Can Intel Agencies Kill Americans?
The director of national intelligence, Dennis Blair, shocked Washington last week when he told a congressional committee that U.S. spy agencies have the authority to assassinate American citizens abroad who are believed to be involved in terrorism. But he suggested that intel officials would have to follow special rules to do so: "If … we think that direct action will involve killing an American, we get specific permission to do that," he told the House intelligence committee.
Blair's testimony left behind a pile of questions: By whose authority can intel agencies kill Americans? And who in the government has the power to grant or deny the "specific permission" to carry out such operations? In interviews with NEWSWEEK, current and former U.S. national-security officials—who asked for anonymity to discuss sensitive information—filled in some of the blanks.
These officials say that, a few days after 9/11, George W. Bush signed a classified "intelligence finding" authorizing the assassination of suspected terrorists. By this order, which continues under Barack Obama, officials within the CIA and Pentagon can launch lethal strikes on suspected foreign terrorists without seeking permission from higher-ups. But, say the officials, strikes specifically targeting Americans must first be approved by a secret committee made up of senior intel officials and members of the president's cabinet (it's not known which ones). The president himself does not have to sign off on kill orders.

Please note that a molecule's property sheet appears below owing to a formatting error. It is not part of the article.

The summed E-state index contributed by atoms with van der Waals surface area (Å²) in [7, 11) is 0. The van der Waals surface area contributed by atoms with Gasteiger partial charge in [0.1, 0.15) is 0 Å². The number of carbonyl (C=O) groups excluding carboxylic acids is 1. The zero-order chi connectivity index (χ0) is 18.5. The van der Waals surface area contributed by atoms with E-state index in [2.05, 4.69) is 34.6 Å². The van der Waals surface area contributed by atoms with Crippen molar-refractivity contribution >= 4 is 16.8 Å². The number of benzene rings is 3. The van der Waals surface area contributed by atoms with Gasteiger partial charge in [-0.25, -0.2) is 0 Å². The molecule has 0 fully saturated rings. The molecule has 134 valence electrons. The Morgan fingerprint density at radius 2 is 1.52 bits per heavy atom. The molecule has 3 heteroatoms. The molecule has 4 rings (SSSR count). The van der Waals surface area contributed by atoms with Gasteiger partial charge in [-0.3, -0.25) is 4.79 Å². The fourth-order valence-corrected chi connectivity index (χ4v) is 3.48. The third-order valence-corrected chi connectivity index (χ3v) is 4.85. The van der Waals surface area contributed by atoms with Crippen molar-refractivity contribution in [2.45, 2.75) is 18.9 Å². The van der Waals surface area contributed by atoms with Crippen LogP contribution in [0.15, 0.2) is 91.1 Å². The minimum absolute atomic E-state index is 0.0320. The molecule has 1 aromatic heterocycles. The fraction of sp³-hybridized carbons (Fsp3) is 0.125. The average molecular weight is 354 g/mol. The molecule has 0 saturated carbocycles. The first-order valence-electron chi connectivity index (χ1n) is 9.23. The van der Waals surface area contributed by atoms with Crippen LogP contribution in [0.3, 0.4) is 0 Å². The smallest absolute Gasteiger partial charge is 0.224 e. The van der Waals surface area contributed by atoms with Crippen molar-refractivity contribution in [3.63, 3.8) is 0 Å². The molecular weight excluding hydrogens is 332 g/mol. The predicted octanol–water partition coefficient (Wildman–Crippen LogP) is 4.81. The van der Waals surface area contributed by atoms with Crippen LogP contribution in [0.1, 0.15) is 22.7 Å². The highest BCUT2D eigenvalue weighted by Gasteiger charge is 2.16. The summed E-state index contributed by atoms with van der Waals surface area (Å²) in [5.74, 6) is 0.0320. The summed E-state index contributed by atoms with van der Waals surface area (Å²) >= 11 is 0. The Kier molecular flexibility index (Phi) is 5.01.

The sources say that committee approval is required only if the specific target of the assassination is an American—not if an American happens to be in the vicinity of a foreign target at the time of the strike. At least once, U.S. forces have killed an American this way. In November 2002 a missile attack targeting a Yemeni terrorist also killed Kamal Derwish, an American citizen associated with an alleged terrorist cell in Lackawanna, N.Y. U.S. forces almost did it again last Christmas Eve, with an airstrike against another Yemeni terrorist; he was believed to be hiding with Anwar al-Awlaki, the U.S.-born radical cleric who advised both the suspected Fort Hood shooter and the alleged Christmas Day bomber. Al-Awlaki is believed to have escaped.
Civil libertarians are already questioning the wisdom, and legality, of the U.S. government targeting its own citizens. Roger Cressey, a former National Security Council official, takes a different view, saying, "If you are stupid enough to be associated with known Al Qaeda operatives in a known Al Qaeda safe haven, you're putting your life at risk." Paul Gimigliano, a CIA spokesman, says, "The agency's counterterrorism operations are lawful, aggressive, precise, and effective." White House and Pentagon spokesmen did not respond to requests for comment.
Fonte: News Week